After years of pursing his music career as a local rapper in Colorado Springs, CO and diligently teaching himself how to make his own beats, Solomon Vaughn a/k/a Boonie Mayfield unexpectedly rose to internet stardom during the early days of YouTube as one of the pioneers of home studio beatmaking videos. Selling beats online for a living in 2007, one of Boonie's clients notified him of a fraud producer who was stealing and re-selling his beats on a hip-hop producer website. This prompted Boonie to buy a camcorder and post a video proving that the stolen beats were his, which in turn introduced him to the YouTube platform.
Months later, Boonie started posting impromptu videos of him playing live beats with his MPC 1000 from the corner of his apartment bedroom in Denver, CO under the moniker, “Boon Doc”. While his channel was organically attracting a small following on its own, Boonie’s videos soon went viral after a guest editor discovered his content and featured his most popular video to date on the front page of YouTube.
In the beginning, Boon Doc was known for his revered sample-chopped beats influenced by the likes of Pete Rock, DJ Premier, RZA, DJ Scratch, J Dilla, Q-Tip, Havoc of Mobb Deep and other classic hip-hop producer legends. But after his beats store got suspended for using samples in 2009 and then his first studio was robbed of almost all of his equipment the following year, Boonie taught himself music theory and resurfaced as a multi-instrumentalist, composing his own original material with blends of boom-bap, jazz, funk and neo soul.
Boonie Mayfield showcased his developing musical chops and seasoned sample-flipping skills on his critically acclaimed debut instrumental album, Black Koolaid. Released in 2011, Black Koolaid has been deemed an underground classic and solidified Boonie’s beatmaking legacy as one of the greats within the instrumental hip-hop landscape. By 2012, Boonie began posting long-form episodes of his own docu-series titled, Boon Documented. It was one of the first self-made web series of its kind on YouTube giving his viewers a deeper look into the life and career of a DIY music producer from a small town with big dreams.
During this time, Boonie's musical versatility expanded as he continued to hone his craft. His sound and interest began to stray from hip-hop and became more inspired by the likes of Pink Floyd, Marvin Gaye, Bootsy Collins, The Beatles, Funkadelic and other old-school soul, jazz, funk and rock musicians that hip-hop producers have sampled. And motivated by the retro-flavored projects of modern multi-instrumentalists like Mayer Hawthorne and Adriane Young, Boonie's newfound direction shifted away from beatmaking entirely. After months of going through a creative block and a lot of soul searching, he was reminded of the reason why he learned to produce in the first place; to work with the dormant rapper/songwriter he solely intended to produce for all along—himself.
Unfortunately, not all of Boonie's fan base appreciated his evolution. Despite the fact that his newer works showed progression both technically and musically over his older works, his fan base shrank. No longer wielding an MPC, chopping samples or doing beatmaking videos, Boonie's new eclectic sound as a reemerged recording artist was a turn off to some of his followers that were not receptive to change and other styles of music outside of the Black Koolaid sound he was known for. But as an advocate of being true to oneself, Boonie stuck to his guns with hopes to reach new audiences that understand and appreciate his authenticity and projects as an artist/producer. Since 2013, Boonie Mayfield has embraced his inspiring yet sometimes discouraging transition and continues to create and express himself freely in the face of apathy, resistance and criticism from former fans.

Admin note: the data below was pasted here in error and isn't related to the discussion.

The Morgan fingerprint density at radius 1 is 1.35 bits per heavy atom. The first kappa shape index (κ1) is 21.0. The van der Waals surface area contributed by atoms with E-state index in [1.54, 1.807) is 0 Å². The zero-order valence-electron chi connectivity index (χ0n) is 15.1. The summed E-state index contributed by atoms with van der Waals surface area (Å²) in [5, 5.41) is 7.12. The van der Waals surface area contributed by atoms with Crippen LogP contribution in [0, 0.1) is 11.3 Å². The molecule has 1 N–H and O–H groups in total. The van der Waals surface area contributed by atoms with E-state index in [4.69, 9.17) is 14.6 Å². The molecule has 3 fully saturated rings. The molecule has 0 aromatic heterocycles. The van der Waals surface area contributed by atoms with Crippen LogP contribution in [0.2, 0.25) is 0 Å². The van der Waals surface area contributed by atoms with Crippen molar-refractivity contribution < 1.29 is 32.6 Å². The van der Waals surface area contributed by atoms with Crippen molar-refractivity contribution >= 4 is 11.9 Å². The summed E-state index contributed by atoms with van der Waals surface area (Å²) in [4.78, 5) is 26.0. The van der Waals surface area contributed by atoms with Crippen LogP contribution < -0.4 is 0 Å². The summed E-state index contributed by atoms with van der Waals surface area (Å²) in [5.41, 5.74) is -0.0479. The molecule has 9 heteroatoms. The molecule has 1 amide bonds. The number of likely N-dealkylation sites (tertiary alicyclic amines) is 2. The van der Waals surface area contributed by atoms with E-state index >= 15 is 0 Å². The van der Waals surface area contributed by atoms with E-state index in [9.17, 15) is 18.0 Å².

“I was reading about how Quincy Jones was criticized when he transitioned from jazz, because they wanted him to be the next Duke Ellington or Count Basie. So, I understand why a lot of my former fans have criticized me. They wanted me to stick to hip-hop and be the next J. Dilla or Pete Rock, but I’m doing my own thing. I don’t want to stick to anything or be the “next” anybody. I want to be the first and only me,” he says.
As a proud and prolific independent artist with no rules or boundaries, Boonie Mayfield dug deep, found his voice and has since released an extensive catalogue of music, evolving his sound into an unclassifiable genre of its own. His self-produced projects including; Boonie Mayfield Presents: Solomon Vaughn, Audiopium, Ho Ho Ho: A Bad Santa Carol, Black Floyd: The One Man Band and Black Floyd Returns, display Boonie's knack for storytelling, candid vulnerability and fearless genre-bending to the point of no category.
“Although my style is rooted in hip-hop, funk, soul, r&b, blues, jazz, psychedelic rock, electronic, pop, cinema and other genres, I see it as its own thing… I honestly don’t know what to call it,” he says.
For over a decade, Boonie Mayfield's journey has inspired many aspiring musicians around the world to create from the heart and never stop growing as artists and human beings. Every step of the way for Boonie Mayfield has been a learning experience documented for the world to see what’s possible when you take the skills and tools you have—no matter how small-scale—and use them to the best of your ability.